Seismic anisotropy reveals the long route of the slab through the western-central Mediterranean mantle

Abstract : In the southeastern corner of the Tyrrhenian basin, in the central Mediterranean Sea, a tight alignment of earthquakes along a well-defined Benioff zone marks one of the narrowest active trenches worldwide, where one of the last fragment of the former Tethys ocean is consumed. Seismic tomography furnishes snapshot images of the present-day position of this slab, and seismic anisotropy allows to reconstruct the past kinematics of the subduction process. Using seismic anisotropy fast directions as a proxy for the present and past mantle flow, we look backward for the seismic traces of the slab motion through the western-central Mediterranean mantle, from the starting locus of subduction toward its present day position. The result of combining independent data sets provides a coherent pattern of anisotropy that illustrates an example of slab rollback from its initiation point to its present-day position.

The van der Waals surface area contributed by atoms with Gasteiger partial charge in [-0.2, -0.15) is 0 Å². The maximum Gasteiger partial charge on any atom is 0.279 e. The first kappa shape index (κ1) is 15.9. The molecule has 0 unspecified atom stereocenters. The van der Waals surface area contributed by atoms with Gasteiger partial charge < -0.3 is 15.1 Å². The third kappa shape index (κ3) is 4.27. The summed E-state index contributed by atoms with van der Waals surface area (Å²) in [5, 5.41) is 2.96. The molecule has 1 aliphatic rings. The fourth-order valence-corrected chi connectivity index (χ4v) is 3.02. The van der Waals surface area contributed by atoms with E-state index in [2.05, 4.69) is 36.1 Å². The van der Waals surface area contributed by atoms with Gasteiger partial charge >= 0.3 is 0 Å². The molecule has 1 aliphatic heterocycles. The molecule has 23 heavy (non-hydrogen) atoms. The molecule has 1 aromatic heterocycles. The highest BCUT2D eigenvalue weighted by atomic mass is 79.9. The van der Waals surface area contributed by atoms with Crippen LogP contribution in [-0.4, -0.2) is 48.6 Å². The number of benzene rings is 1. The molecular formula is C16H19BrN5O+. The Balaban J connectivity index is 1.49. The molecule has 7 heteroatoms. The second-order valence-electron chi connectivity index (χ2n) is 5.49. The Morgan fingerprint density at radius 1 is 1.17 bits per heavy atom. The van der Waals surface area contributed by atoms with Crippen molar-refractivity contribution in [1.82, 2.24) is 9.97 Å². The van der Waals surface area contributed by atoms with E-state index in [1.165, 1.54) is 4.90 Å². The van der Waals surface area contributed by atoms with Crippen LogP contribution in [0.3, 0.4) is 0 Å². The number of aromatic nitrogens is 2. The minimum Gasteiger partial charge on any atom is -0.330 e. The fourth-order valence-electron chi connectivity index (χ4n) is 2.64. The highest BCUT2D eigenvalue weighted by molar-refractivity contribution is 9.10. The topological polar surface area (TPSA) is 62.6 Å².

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Earth and Planetary Science Letters, Elsevier, 2006, 241 (3-4), pp.517 - 529. 〈10.1016/j.epsl.2005.10.041〉
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Francesco Lucente, Lucia Margheriti, Claudia Piromallo, Guilhem Barruol. Seismic anisotropy reveals the long route of the slab through the western-central Mediterranean mantle. Earth and Planetary Science Letters, Elsevier, 2006, 241 (3-4), pp.517 - 529. 〈10.1016/j.epsl.2005.10.041〉. 〈hal-01389115〉

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